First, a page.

A Complete List of “No Loans Colleges”

The student loan debt in the United States increased to $1.38 trillion in 2017, increased by $68 billion from the previous year.

In the previous year, the federal student loans’ interest rate was 4.45 percent, but for the 2018-2019 academic year, the interest rate will increase to 5.05 percent. Rates on loans for graduate students will go up to 6.6 percent from 6 percent; and rates on PLUS loans, for parents and graduate students, to 7.6 percent from 7 percent. The federal government sets rates for new student loans each year. Interest rates might fall or remain constant, however, this will be the second consecutive year it has risen.

With the student loan debt increasing each year, some schools are implementing a “No Loan” policy. This policy allows schools to reduce student loans while increasing scholarships and grants. Many of the “no-loan” schools are elite public and private universities.

The list of “no-loan” colleges has increased to more than 70 schools. No-loan financial aid package comes in two ways: one that specifically benefits students from lower-income families and one open to all students eligible for financial aid regardless of family income.

Some colleges with “no-loan” financial aid policies aren’t truly eliminating all loans. Rather, they are reducing a student’s need for loans (based on their family’s income) to attend school. Each school will have its own policy and requirements. Some examples are:

  • Some colleges may require a minimum student contribution that could include part-time student employment.
  • Other schools may limit student eligibility based on the student’s financial need, while some will implement a blanket policy that applies to all students.
  • Certain schools may not completely eliminate loans from a financial aid package, but they may use other methods of funding, such as grants, to reduce the amount that you need to borrow.

Are you eligible for your college’s no loans policy?

Schools that have adopted the “No Loan” Policy will have certain requirements to meet, and it’s possible that these schools have a low acceptance rate. In order to find out if your school has this policy, you should do some research or contact your school’s financial aid office.


  1. Complete your FAFSA®.
  2. Reach out to your prospective school’s financial aid office. Ask them if there are any required forms that need to be completed, or if you need to provide additional information to qualify.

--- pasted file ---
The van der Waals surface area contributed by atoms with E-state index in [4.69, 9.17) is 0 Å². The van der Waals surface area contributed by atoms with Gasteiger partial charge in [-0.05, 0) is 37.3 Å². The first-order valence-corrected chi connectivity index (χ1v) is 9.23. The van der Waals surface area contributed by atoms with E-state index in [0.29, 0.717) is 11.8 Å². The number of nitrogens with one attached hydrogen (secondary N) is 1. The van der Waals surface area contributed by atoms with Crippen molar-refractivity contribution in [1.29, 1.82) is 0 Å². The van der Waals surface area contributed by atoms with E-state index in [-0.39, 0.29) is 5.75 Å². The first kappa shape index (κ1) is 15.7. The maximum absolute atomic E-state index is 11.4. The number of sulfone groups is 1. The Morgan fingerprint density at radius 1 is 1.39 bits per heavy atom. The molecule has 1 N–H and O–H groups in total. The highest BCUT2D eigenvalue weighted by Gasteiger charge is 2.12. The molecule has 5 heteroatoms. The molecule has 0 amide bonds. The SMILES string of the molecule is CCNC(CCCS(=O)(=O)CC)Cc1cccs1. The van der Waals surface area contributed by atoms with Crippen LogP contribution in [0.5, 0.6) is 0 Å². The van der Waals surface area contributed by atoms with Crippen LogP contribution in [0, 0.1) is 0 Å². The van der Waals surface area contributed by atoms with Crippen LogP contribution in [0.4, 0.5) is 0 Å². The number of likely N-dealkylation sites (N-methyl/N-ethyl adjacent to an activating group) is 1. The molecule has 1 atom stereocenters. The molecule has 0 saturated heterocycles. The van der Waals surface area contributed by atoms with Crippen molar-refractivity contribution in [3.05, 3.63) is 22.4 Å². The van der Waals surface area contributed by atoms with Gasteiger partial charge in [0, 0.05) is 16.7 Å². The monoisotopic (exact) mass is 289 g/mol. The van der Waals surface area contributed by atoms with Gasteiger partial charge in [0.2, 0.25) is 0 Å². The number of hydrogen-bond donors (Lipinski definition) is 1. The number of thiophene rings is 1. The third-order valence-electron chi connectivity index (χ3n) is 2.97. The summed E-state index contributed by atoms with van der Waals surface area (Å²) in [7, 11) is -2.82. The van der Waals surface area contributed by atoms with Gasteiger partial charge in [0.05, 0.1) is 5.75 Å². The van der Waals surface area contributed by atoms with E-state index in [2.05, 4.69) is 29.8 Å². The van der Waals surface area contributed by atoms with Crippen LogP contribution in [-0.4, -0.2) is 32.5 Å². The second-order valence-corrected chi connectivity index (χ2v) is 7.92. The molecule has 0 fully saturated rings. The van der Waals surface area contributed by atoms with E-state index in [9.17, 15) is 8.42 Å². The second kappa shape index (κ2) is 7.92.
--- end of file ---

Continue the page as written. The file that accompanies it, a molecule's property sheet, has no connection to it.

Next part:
3. Before you enroll in a school, make sure to go over the financial aid package they’re offering. Compare their financial aid to other schools, ensure that you’re choosing a school that fits your circumstance both financially and academically.

Benefits of No-Loan Programs:

  • Increases opportunities for students from lower-income families
  • Decrease student debt

List of colleges with the “No Loan” policy

Schools that Offer “No Loans” to Everyone  

Amherst College

Bowdoin College

Colby College

Columbia University

Dartmouth College

Davidson College

Harvard University

Haverford College

Pomona College

Princeton University

Stanford University

University of Pennsylvania

Vanderbilt University

Washington and Lee

Yale University

Schools that Only Offer “No Loans” to Low-Income students

Appalachian State University

Arizona State University

Boston University

Bryan College(Tennessee)

California Institute of Technology (Caltech)

Carleton College

Claremont McKenna College (ended for new students in fall 2014)

College of Holy Cross (Worcester, MA)

College of William and Mary

Colorado State University-Pueblo

Connecticut College

Cornell University

Dartmouth College

Duke University

Emory University

Fairfield University

Georgia Institute of Technology

Grinnell College

Indiana University Bloomington

Kenyon College

Lafayette College

Lamar University

Lehigh University

Massachusetts Institute of Technology

Miami University (Ohio)

Michigan State University

North Carolina State University

Northern Illinois University

Northwestern University

Oberlin College

Rice University

Sacred Heart University

Texas A&M University

Texas State University-San Marcos

Tufts University

University of Arizona

University of California at Berkeley

University of California System

University of Chicago

University of Florida

The University of Illinois at Urbana-Champaign

University of Louisville

University of Maryland, College Park

The University of Michigan at Ann Arbor

University of Minnesota System

The University of North Carolina at Chapel Hill

University of Tennessee

University of Texas at El Paso

University of Texas Dallas

University of Toledo

University of Vermont

University of Virginia

University of Washington

Vassar College

Washington University in St. Louis

Wellesley University

Williams College

With the interest rate increasing each year, families should think twice before taking out various loans. Make sure you understand the kinds of loans you’re taking out and their interest rate. Parents often overestimate how much they are willing to contribute to their children’s education and underestimate how much they will have to borrow.

If you attend a school that has a “no-loan” policy, the average loan debt you will have after you graduate will be lower than a student who goes to a school with no such policy.